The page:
Incorporate sign language, media urged 

Source: Incorporate sign language, media urged | The Sunday Mail

Incorporate sign language, media urged
Ministry of Information, Publicity and Broadcasting Services Deputy Minister Kindness Paradza (right) responds to questions from editors while ZINEF national vice chairperson and Zimpapers’ The Sunday Mail Editor Victoria Ruzvidzo (second from right) and other editors listen

Sunday Mail Reporter

MEDIA houses should incorporate ways of communicating to people with disabilities to effectively disseminate information especially during pandemics, an expert has said.

Speaking at a two-day HIV/AIDS workshop for print and electronic media editors convened by the National Aids Council (NAC) in Chinhoyi last week, Sunrise Sign Language Academy director Mr Douglas Mpeta, said people with disabilities, deaf people in particular, were facing challenges when seeking medical treatment.

He said effective communication is important for the country to achieve the 95-95-95 HIV prevention target by 2030.

Zimbabwe has already achieved the 90-90-90 target on HIV prevention and is now working on the 95-95-95 milestone.

The 90-90-90 concept was introduced by the United Nations programme on HIV/AIDS in 2013 to ensure that by 2020, 90 percent of people who have HIV infections will be diagnosed, 90 percent of people who are diagnosed will be on Anti-Retroviral Treatment (ART) while 90 percent of those on ART will be virally suppressed.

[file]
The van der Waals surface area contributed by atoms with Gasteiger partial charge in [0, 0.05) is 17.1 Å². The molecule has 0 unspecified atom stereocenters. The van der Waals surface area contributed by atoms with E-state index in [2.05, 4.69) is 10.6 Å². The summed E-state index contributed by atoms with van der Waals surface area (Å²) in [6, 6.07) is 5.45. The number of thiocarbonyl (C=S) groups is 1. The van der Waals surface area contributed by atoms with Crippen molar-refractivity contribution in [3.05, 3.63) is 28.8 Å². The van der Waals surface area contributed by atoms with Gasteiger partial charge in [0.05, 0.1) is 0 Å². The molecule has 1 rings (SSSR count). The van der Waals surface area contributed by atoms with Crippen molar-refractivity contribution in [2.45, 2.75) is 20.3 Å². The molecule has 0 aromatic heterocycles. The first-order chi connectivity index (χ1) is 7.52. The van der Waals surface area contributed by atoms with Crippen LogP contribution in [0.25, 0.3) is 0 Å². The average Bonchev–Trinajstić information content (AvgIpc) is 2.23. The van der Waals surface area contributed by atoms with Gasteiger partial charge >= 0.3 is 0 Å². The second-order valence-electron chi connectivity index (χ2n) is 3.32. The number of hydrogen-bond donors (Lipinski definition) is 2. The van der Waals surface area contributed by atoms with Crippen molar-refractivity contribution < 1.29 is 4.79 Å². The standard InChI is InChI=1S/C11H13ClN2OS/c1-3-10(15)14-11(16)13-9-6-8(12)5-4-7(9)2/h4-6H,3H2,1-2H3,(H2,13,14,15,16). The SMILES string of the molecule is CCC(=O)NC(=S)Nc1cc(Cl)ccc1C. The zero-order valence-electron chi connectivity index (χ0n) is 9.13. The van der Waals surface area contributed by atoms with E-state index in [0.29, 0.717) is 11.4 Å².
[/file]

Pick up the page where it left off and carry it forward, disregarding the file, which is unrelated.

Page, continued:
“Information on Covid-19 and HIV is not readily accessible to the deaf and many healthcare givers are not proficient in sign language. Most terms used by the healthcare workers during the Covid-19 induced lockdowns are not known or understood by the deaf.

“In addition, media houses do not translate this information to sign language resulting in some critical information not reaching the deaf community. Many deaf people defaulted on their ART due to inadequate information during lockdowns.”

Zimbabwe has an estimated 700 000 deaf people. Speaking at the same event NAC communications officer, Ms Tadiwa Nyatanga- Pfupa said the media has an important role to play in dissemination of information to all communities.

“There is a need for journalists and media houses to embrace sign language so that critical information on health is received by deaf people. We believe that this will also go a long way in facilitating and easing communication about both HIV and Covid-19 including the ongoing vaccination programme.”

The Zimbabwe Network of Editors Forum (ZINEF) vice chairperson, Mrs Victoria Ruzvidzo said the workshop gave editors the opportunity to appreciate developments in the HIV/Aids and related sectors.

“There is no better journalist than an informed one. So the workshop has given us the exposure to the goings-on in the sector and this will help us bring issues to the fore while guiding our newsrooms on more incisive coverage of HIV/Aids issues. We owe it to our readers and various publics to give them updated and factual information about the disease to help impact them in terms of behavioural change and available treatment options, among other aspects,” she said.